Applying For Your Own Job, Hoping You Get It

journal news

As companies cut costs to battle through the recession, stories of nightmare layoffs are continuing to bear down on American workers.

Most recently, a shake-up at a local New York newspaper is bringing a sorry case of deja vu for nearly 300 people. This week, staffers at The Journal News, a daily newspaper based in Westchester County, N.Y., were told that they'd have to apply for jobs at the paper all over again -- and that, no matter what, at least 70 of them would be fired.

They have until the end of the day Friday to submit job applications as part of a restructuring plan announced Wednesday and will be interviewed for the jobs next week.

The decisions on who stays and who will be laid off are due in two weeks.

"We're all pretty devastated," a reporter who declined to be identified told ABCNews.com.

But, the reporter said, "We're just going on the way we always do. We still have to put a paper out."

As the newspaper industry continues to struggle with declining circulation and declining advertising revenues, layoffs have become nearly the norm industrywide. Michael J. Fisch, the president and publisher of The Journal News, said asking employees to apply again for jobs are part of efforts by the paper to focus more on its Web site.

The jobs they'll be applying for, he said, will include more of an emphasis on Web site work. Fisch said 70 employees -- 50 in the newsroom and 20 in advertising sales -- will be laid off when the jobs are filled.

"The business is changing and its changing rapidly," Fisch said. "We need to embrace and integrate these skill sets that will support a multi-platform approach to what we do."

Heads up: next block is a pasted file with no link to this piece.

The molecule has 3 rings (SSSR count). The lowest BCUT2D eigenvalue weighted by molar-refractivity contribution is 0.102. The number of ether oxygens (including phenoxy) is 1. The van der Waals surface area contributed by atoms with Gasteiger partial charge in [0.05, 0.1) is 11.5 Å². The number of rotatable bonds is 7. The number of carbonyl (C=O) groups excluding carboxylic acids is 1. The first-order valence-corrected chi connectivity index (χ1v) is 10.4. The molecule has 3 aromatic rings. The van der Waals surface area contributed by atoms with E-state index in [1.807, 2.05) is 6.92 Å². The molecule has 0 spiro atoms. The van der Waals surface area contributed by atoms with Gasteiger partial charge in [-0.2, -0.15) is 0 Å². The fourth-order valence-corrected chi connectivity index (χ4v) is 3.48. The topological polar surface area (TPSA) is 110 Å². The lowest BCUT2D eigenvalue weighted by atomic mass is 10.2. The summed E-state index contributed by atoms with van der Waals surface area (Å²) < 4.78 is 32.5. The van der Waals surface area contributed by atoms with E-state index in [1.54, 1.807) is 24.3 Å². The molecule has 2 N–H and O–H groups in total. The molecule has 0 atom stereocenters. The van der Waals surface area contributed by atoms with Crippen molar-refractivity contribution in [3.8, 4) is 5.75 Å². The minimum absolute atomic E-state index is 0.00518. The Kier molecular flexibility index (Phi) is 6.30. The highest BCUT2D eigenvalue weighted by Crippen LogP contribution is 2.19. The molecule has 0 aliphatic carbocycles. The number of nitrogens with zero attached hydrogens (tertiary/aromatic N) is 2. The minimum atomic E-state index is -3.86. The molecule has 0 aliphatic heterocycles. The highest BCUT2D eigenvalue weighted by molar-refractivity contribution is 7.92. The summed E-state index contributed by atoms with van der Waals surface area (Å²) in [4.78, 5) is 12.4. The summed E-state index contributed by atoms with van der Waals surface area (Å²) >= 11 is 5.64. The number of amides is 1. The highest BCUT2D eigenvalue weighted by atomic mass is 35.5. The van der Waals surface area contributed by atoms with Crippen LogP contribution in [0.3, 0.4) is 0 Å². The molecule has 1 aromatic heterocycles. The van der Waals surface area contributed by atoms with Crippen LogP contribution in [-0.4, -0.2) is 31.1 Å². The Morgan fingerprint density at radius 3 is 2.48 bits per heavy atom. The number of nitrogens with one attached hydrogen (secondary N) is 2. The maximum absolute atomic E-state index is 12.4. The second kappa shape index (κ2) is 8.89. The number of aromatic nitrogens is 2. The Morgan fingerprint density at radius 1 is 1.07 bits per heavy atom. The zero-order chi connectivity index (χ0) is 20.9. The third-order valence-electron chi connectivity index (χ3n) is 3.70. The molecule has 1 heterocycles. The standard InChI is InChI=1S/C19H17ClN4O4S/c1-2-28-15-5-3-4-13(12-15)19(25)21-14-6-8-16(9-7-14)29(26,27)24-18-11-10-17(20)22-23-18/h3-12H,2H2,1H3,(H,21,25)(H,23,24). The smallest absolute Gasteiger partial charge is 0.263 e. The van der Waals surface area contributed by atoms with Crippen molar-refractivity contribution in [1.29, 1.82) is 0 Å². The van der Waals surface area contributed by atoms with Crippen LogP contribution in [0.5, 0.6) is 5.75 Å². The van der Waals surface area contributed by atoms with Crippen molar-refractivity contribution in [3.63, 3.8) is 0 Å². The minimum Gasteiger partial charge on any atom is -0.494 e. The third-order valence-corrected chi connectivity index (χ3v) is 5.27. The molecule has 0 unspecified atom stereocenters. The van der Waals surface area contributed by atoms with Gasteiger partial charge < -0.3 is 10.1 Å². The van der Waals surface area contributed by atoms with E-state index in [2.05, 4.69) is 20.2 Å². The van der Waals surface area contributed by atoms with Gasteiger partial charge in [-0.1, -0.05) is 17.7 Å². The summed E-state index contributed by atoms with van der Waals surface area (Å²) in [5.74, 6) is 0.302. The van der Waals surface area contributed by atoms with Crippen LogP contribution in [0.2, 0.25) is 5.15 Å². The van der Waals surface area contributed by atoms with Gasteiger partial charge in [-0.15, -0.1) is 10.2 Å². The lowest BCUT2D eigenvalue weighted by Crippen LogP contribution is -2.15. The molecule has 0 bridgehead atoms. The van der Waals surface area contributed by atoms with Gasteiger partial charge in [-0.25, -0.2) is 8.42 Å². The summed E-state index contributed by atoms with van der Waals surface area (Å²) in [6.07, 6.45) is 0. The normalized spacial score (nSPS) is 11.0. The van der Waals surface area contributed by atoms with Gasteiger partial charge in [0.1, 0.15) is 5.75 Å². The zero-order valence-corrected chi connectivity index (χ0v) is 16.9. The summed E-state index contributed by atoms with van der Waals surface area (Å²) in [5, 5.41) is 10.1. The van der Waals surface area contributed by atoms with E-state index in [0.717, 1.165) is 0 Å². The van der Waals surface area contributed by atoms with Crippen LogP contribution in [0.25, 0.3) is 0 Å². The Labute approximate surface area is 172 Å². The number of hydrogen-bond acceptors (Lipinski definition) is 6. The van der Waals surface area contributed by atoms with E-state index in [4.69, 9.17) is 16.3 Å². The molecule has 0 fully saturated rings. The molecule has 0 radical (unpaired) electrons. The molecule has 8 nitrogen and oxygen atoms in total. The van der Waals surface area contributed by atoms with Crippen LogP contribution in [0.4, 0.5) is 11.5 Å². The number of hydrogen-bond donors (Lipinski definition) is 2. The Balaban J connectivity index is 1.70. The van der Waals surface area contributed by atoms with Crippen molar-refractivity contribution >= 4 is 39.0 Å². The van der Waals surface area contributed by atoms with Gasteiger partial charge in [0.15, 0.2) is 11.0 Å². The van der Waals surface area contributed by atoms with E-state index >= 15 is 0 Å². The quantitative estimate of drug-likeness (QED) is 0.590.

The dismal scenario facing Journal News staffers may still be slightly better than the one that hit staffers at the Baltimore Sun in April. Three of them were covering a game between the Orioles and Los Angeles Angels when they were informed that they were being laid off.

"They got me over the phone, while I was at the Orioles-Angels game ... It's a complete bloodletting there right now," one of the journalists, sports columnist David Steele, wrote in an e-mail to colleagues, according to Journal-isms, a column published on the Web site of the Robert C. Maynard Institute for Journalism Education.

The three were among 61 who were laid off at the newspaper, which is owned by the Chicago-based Tribune Co., the media giant that filed for bankruptcy protection in December.

But the newspaper job cuts spree aren't the only cringe-worthy layoff stories in the headlines: the Wisconsin State Journal reported in April that a hospital manager at Dean Health System in Madison, Wisc., violated medical protocol by pulling a nurse out of a minor surgical procedure to tell her she'd lost her job.

"Clearly there was an error in judgment on the part of the manager conducting the layoff," said Dean Health spokesman Paul Pitas in a statement to ABCNews.com.

Such errors in judgment may be occurring more frequently as the recession continues to force companies to slash jobs.

"You hear these stories and you think, 'What terrible people are doing this firing?'" said Jenny Schade, the president of JRS Consulting, a management and marketing consulting firm in Chicago, recently told ABCNews.com. "I think what it comes down to is everyone feels so uncomfortable in this situation. No one wants to fire anybody. They feel uncomfortable, so they goof up."

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